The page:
The short becapped man whose voice is older than his face, regards me and stammers questions.
English does not seem to be his first language and his accent reminds me of home, of New York City, of the old Yiddish speakers who would tell me their life stories when I was a little girl on the subways.
Though maybe he is just aging and words don’t come fast.
He asks how how how gesturing up and down how did this happen how did this happen, what happened.
There are no words other than what it is.
Transverse myellitis, I say.
He stares with incomprehension. I look back. There are no other words.
One day I fell down I say and I could not get up, just like that.
Just like that he asks, repeating.
Ach ! You are so young and beautiful. This is a shame.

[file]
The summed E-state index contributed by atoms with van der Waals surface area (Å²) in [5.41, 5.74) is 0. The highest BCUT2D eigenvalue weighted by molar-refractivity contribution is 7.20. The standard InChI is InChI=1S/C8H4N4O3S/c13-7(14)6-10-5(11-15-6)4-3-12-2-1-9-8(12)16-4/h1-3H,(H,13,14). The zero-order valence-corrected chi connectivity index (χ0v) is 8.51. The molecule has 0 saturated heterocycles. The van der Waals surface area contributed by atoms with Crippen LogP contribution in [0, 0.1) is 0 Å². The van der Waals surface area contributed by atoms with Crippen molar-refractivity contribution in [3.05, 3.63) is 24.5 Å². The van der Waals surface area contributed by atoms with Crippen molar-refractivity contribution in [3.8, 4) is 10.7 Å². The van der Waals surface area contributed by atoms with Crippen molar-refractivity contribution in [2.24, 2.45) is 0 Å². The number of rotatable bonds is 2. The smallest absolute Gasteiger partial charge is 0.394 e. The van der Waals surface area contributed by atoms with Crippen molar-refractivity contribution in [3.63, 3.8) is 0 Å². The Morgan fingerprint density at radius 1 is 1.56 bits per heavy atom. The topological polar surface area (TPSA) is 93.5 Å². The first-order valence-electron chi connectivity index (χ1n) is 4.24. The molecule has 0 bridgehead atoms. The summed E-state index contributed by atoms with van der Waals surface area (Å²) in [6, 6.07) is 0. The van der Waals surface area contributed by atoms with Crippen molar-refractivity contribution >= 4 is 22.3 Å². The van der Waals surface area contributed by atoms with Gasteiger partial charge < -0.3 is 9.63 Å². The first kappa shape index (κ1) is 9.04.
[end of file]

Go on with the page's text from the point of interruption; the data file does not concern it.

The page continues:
By now there are other people and we are on the elevator. It is the most people I’ve ever been on the elevator with, but I have met all of them before except for him and one young man.
He presses buttons, I tell him my floor. I chat with the plump old baby doll of a woman whose orange and grey hair sticks out from her head. She just washed her hair and thinks of pressing it. It looks straightened already. She was waiting for it to dry. When we reach my floor , the old man rifles through his mind and then his pockets.
Candy Candy let me give you some.
No thank you. I give him my sweetest smile.
I don’t eat candy. But thank you.
Yes thank him, for being moved to want to give me something.